The philanthropy of Carnegie

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In my study and lecturing on world religions, there is one belief that is practiced and emphasized in all of them. Compassion for and helping the needy. The poor; those who thirst for knowledge; those that labor under bad circumstance.

Islam makes it one of their basic beliefs. Jesus made it one of His commandments. Judaism is strong in its belief. I can personally vouch for the Christian faith. The early settlers-Pilgrims-initiated public education. The Salvation Army is a very good example.

For this article, I prefer to concentrate on one individual rather than institutions. On one man in the history of the USA, rather than world-wide. And in eliminating government programs like Medicare and Social Security. Purely the efforts and contributions of one known from the many examples.

None is more important than Andrew Carnegie. In a nutshell, one historian says of him, “Andrew Carnegie was a self-made steel tycoon and one of the wealthiest businessmen of the 19th century. He later dedicated his life to philanthropic endeavors.” A complete eulogy.

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Carnegie was born on November 25, 1835, In Donfermline Fife, Scotland. He died on August 11, 1919 at age 83. A rather short man at 5 feet 3 inches but a giant among businessmen.

Andrew married Louise Whitfield in 1887 when he was 52 years old. They had one daughter, Margaret Carnegie Miller. They are all buried at Sleepy Hollow Cemetery.

Sleepy Hollow is a village in the town of Mount Pleasant, New York. The author, Washington Irving, made the village famous. In addition to Carnegie and Irving several other famous people are buried there: Walter P. Chrysler, Brooke Astor, Elizabeth Arden, Thomas Watson of IBM, Samuel Gompers plus many others.

His early life was rather inconspicuous. Carnegie had very little formal education. At age thirteen, he and his parents came to the United States in 1848 and settled in Allegheny, Pennsylvania.

Almost immediately after arrival in the U.S.A. he went to work in a factory, earning the awesome amount of $1.20 a week. The next year at age 14 he found a job as a telegraph messenger.

However, in 1851 at age 16 he took a job with the Pennsylvania Railroad, as the assistant to his mentor, Thomas Scott, a top Railroad official.

His grit, enthusiasm and aggressiveness was showing. He quickly learned about the railroad business and about business in general. NOW GET THIS. Three years later in 1856, at age 21, he was promoted to Superintendent.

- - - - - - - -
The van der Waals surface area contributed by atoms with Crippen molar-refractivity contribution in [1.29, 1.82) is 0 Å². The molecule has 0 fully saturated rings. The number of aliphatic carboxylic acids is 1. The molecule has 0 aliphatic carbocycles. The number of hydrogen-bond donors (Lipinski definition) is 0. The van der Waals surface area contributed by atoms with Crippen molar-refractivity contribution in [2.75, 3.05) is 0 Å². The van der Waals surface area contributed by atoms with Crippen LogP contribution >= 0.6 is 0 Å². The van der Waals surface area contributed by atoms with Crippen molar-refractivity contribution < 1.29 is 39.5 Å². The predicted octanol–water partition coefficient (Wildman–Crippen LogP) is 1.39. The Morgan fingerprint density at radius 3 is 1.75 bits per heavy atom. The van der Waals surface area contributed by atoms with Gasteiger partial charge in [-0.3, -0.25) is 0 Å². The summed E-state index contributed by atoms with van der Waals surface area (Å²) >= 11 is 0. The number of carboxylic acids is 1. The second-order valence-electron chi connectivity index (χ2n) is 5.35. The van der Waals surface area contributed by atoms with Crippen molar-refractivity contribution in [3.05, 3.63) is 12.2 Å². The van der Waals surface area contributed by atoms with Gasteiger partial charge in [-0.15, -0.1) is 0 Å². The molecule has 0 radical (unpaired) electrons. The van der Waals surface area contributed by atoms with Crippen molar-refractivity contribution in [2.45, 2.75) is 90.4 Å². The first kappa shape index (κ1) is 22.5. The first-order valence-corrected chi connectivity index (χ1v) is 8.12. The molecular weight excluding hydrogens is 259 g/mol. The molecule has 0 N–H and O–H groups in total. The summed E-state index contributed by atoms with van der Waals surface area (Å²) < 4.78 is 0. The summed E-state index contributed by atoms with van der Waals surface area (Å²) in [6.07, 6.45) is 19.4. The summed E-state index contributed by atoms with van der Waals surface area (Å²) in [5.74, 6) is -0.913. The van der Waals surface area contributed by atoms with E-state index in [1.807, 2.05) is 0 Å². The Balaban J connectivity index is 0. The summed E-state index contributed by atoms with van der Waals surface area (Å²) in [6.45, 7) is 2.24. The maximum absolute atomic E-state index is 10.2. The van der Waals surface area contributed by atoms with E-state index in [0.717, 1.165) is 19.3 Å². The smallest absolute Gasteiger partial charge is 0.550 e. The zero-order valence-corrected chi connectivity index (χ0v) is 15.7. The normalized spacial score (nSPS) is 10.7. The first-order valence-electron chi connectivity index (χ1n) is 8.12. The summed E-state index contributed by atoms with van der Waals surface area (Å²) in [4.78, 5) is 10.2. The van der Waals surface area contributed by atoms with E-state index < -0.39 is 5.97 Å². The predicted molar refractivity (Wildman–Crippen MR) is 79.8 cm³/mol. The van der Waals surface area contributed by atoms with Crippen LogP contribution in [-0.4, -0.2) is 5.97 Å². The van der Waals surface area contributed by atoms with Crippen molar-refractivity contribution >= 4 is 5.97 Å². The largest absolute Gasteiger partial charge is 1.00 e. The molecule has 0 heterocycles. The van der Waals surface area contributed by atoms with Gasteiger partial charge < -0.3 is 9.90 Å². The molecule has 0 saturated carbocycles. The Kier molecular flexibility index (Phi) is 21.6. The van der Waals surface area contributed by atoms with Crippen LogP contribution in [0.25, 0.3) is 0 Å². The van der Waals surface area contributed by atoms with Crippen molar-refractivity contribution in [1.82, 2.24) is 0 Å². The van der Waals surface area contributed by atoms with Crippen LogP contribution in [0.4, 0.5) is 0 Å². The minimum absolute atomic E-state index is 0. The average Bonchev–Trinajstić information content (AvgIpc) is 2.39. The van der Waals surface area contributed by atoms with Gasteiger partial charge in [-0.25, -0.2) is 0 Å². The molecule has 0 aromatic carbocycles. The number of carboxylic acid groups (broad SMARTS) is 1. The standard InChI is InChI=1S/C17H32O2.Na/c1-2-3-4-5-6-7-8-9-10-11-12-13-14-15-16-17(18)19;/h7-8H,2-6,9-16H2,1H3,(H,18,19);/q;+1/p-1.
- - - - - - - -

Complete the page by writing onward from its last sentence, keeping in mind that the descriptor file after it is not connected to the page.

Again, his intuition and aggressiveness. He started making investments and many wise choices, especially those in oil. In 1865, at age 30, he left the railroad to focus on his other business interests, including the Keystone Bridge Company.

By the time he was 40, the steel industry consumed him; the Carnegie Steel Company. He revolutionized the steel industry. His methods made manufacturing steel “easier, faster and more productive.”

By that time, he owned what he needed. The raw materials, transportation-railroads and ships-and even coalfields to fuel the steel furnaces.

By 1889-he was 54-the Carnegie Steel Company was the largest of its kind IN THE WORLD. However, many historians began to say that Carnegie’s growth was at the expense of its workers. The most vital case occurred in 1892 when he tried to lower wages. The employees objected and started the Homestead Strike. It caused a violent conflict between the managers and the union workers.

At the time Carnegie was in Scotland on vacation but the publicity held him accountable for his manager’s actions. The conflict was called the Homestead Massacre after several deaths. The battle upset Carnegie. He was recorded as saying, “No steel mill is worth a drop of human blood.” He subsequently sold his company to J.P. Morgan for $480,000,000 dollars. That amount in today’s economy would be over 5 billion dollars.

Andrew Carnegie’s philosophy of life was twofold. The first objective was to accumulate as much wealth as possible. He had ably done that; being one of the wealthiest men in the world. The second was equally important. To distribute the money to benevolent causes, which he did.

He chose philanthropy in donating his money to the benefit of the masses of humanity.

He did this by giving grants to the establishment of libraries throughout the U.S.A. and Scotland; to the tune of 2,800 libraries. Also donating funds to schools, music halls, hospitals and newspapers around the world.

For the Inland Empire, he donated considerable money for a library in San Bernardino and Colton. The latter is still in business. He also established the Carnegie-Mellon University in 1904.

His philosophy of life and compassion for a faith stopped at the door of religion. He completely rejected Christianity and sectarianism. In his autobiography, he wrote; “Not only have I got rid of the theology and the super natural, but I have found the truth in evolution.”

He completely rejected missionaries as “a waste of money.” He also objected forcing other religions (Christianity) upon other people against their wills.

A cursory study of missions reveals the sad picture of destroying the culture of so-called heathens.

The following paragraph is graphic in revealing Andrew Carnegie’s views. “The whole scheme of Christian Salvation is diabolical. . . An angry God, I can’t imagine such a Creator of the universe. I decline to accept Salvation from such a fiend.”


Amen. Selah. So be it.

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